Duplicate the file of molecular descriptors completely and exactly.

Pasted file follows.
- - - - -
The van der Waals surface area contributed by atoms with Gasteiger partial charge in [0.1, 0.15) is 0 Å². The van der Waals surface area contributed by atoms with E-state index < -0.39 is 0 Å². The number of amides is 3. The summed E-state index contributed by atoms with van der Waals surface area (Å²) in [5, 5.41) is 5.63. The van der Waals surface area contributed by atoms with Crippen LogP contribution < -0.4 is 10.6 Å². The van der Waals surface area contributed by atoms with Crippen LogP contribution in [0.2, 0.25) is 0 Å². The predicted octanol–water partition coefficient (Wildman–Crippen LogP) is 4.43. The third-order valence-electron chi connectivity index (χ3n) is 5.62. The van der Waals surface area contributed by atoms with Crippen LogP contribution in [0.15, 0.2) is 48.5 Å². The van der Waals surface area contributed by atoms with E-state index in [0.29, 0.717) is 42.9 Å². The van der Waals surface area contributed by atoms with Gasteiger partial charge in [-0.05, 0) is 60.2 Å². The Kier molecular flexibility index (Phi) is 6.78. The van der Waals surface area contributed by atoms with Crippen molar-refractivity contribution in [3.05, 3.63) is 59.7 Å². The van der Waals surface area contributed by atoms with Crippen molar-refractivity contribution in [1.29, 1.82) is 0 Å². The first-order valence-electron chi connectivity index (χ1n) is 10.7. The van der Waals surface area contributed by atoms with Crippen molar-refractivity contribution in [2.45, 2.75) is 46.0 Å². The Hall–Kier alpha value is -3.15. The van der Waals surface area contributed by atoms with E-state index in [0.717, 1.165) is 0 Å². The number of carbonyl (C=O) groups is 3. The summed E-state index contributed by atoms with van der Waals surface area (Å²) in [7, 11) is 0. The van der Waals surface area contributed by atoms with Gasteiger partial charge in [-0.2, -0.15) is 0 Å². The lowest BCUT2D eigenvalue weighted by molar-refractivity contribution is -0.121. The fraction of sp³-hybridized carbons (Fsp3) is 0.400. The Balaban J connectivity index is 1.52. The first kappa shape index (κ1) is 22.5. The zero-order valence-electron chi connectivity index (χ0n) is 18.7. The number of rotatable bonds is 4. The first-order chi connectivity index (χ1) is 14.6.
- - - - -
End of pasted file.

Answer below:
The van der Waals surface area contributed by atoms with Gasteiger partial charge in [0.1, 0.15) is 0 Å². The van der Waals surface area contributed by atoms with E-state index < -0.39 is 0 Å². The number of amides is 3. The summed E-state index contributed by atoms with van der Waals surface area (Å²) in [5, 5.41) is 5.63. The van der Waals surface area contributed by atoms with Crippen LogP contribution < -0.4 is 10.6 Å². The van der Waals surface area contributed by atoms with Crippen LogP contribution in [0.2, 0.25) is 0 Å². The predicted octanol–water partition coefficient (Wildman–Crippen LogP) is 4.43. The third-order valence-electron chi connectivity index (χ3n) is 5.62. The van der Waals surface area contributed by atoms with Crippen LogP contribution in [0.15, 0.2) is 48.5 Å². The van der Waals surface area contributed by atoms with E-state index in [0.29, 0.717) is 42.9 Å². The van der Waals surface area contributed by atoms with Gasteiger partial charge in [-0.05, 0) is 60.2 Å². The Kier molecular flexibility index (Phi) is 6.78. The van der Waals surface area contributed by atoms with Crippen molar-refractivity contribution in [3.05, 3.63) is 59.7 Å². The van der Waals surface area contributed by atoms with Crippen molar-refractivity contribution in [1.29, 1.82) is 0 Å². The first-order valence-electron chi connectivity index (χ1n) is 10.7. The van der Waals surface area contributed by atoms with Crippen molar-refractivity contribution in [2.45, 2.75) is 46.0 Å². The Hall–Kier alpha value is -3.15. The van der Waals surface area contributed by atoms with E-state index in [0.717, 1.165) is 0 Å². The number of carbonyl (C=O) groups is 3. The summed E-state index contributed by atoms with van der Waals surface area (Å²) in [7, 11) is 0. The van der Waals surface area contributed by atoms with Gasteiger partial charge in [-0.2, -0.15) is 0 Å². The lowest BCUT2D eigenvalue weighted by molar-refractivity contribution is -0.121. The fraction of sp³-hybridized carbons (Fsp3) is 0.400. The Balaban J connectivity index is 1.52. The first kappa shape index (κ1) is 22.5. The zero-order valence-electron chi connectivity index (χ0n) is 18.7. The number of rotatable bonds is 4. The first-order chi connectivity index (χ1) is 14.6.